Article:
A fierce debate over a National Trust and Cadbury Easter egg hunt has prompted ridicule from commentators.
Both Theresa May and Jeremy Corbyn were critical of a decision to drop the word "Easter" from the annual egg event - with the Prime Minister branding it "absolutely ridiculous".
But Liberal Democrat leader Tim Farron said the pair had "got egg on their faces" after criticising Cadbury and the National Trust "for something they haven't actually done".
The National Trust described claims it had downplayed the significance of the festival as "nonsense" while the chocolate giant said it was "simply not true" to claim Easter did not feature in its marketing.
Mr Farron said: "Theresa May and Jeremy Corbyn have got egg on their faces today.
"They both scrambled out eggs-traordinary statements criticising Cadbury's and the National Trust for something they haven't actually done.
"This is a eggs-tremely big distraction. I think we all feel poached by this whole sorry saga, but none of us more so than Cadbury's and the National Trust, who have done nothing wrong and are right to feel egg-rieved by the criticism they have received."
The row unfolded after the Archbishop of York Dr John Sentamu spoke out about the decision to name the event "Cadbury's Great British Egg Hunt".
Speaking from Jordan on her Middle Eastern tour, Mrs May, whose father was the Rev Hubert Brasier, vicar of Enstone in Oxfordshire, told ITV News: "I'm not just a vicar's daughter - I'm a member of the National Trust as well.
"I think the stance they have taken is absolutely ridiculous. I don't know what they are thinking about, frankly.
"Easter's very important. It's important to me. It's a very important festival for the Christian faith for millions across the world.
"So I think what the National Trust is doing is frankly just ridiculous."
Labour leader Mr Corbyn said the issue reflected "commercialisation gone a bit too far".
He added: "It upsets me because I don't think Cadbury's should take over the name."
The intervention of senior politicians in the row prompted ridicule on social media.
Comedian David Baddiel tweeted: "Good, tho', that PM said removal of Easter from egg hunt was "frankly ridiculous" whilst in a country where women aren't allowed to drive."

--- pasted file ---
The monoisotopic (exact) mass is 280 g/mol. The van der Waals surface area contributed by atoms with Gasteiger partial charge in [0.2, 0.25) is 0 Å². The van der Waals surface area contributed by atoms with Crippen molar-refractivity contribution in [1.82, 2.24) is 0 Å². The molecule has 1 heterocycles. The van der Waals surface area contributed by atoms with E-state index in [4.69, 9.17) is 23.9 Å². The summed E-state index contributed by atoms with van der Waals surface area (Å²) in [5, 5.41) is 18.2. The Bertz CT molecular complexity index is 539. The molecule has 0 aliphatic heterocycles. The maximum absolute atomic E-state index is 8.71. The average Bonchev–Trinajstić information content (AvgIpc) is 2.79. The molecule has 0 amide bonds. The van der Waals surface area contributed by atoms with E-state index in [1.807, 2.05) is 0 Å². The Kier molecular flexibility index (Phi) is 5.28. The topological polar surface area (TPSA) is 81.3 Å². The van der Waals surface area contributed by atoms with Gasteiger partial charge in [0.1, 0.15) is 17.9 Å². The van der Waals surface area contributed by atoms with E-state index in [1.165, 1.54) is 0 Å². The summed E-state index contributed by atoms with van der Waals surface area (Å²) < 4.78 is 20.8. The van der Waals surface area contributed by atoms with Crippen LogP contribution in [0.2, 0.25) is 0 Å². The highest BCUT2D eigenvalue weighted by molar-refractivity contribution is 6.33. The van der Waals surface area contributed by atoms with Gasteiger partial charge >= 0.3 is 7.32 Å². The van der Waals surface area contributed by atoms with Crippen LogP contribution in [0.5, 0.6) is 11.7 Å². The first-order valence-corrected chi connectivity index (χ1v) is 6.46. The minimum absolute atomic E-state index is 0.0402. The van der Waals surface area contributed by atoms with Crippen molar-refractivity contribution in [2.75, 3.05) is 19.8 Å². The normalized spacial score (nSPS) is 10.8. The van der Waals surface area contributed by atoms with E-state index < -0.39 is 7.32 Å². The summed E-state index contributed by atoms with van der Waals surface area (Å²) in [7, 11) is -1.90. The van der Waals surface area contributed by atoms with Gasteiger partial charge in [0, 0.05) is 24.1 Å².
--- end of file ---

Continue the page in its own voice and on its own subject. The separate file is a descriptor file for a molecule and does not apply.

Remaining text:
Former footballer Gary Lineker wrote: "So disgusted, I may never eat a chocolate egg again. #eggxit."
Television presenter Richard Osman added: "Cadbury's can call Easter eggs whatever they want just so long as they keep putting Chocolate Buttons in them."
A spokeswoman for Cadbury said: "It is clear to see that within our communications we visibly state the word Easter.
"It is included a number of times across promotional materials, including our website and even embossed on many of the eggs themselves.
"Our Easter Egg packaging also carries the word Easter and these products are only available at this special time of the year.
"Our Easter partnership with the National Trust is also synonymous with Easter and we make it clear throughout materials that it is an egg hunt, for families, at Easter."
The National Trust, which has been running the annual egg hunt with Cadbury for 10 years, declined to address the Prime Minister's claims directly.
But a spokesman said of the claims: "Nothing could be further from the truth.
"We host a huge programme of events, activities and walks to bring families together to celebrate this very special time of year.
"A casual glance at our website will see dozens of references to Easter throughout."
A Church of England spokesman accused the National Trust of "updating" the page overnight and "seemingly adding" a few references to Easter.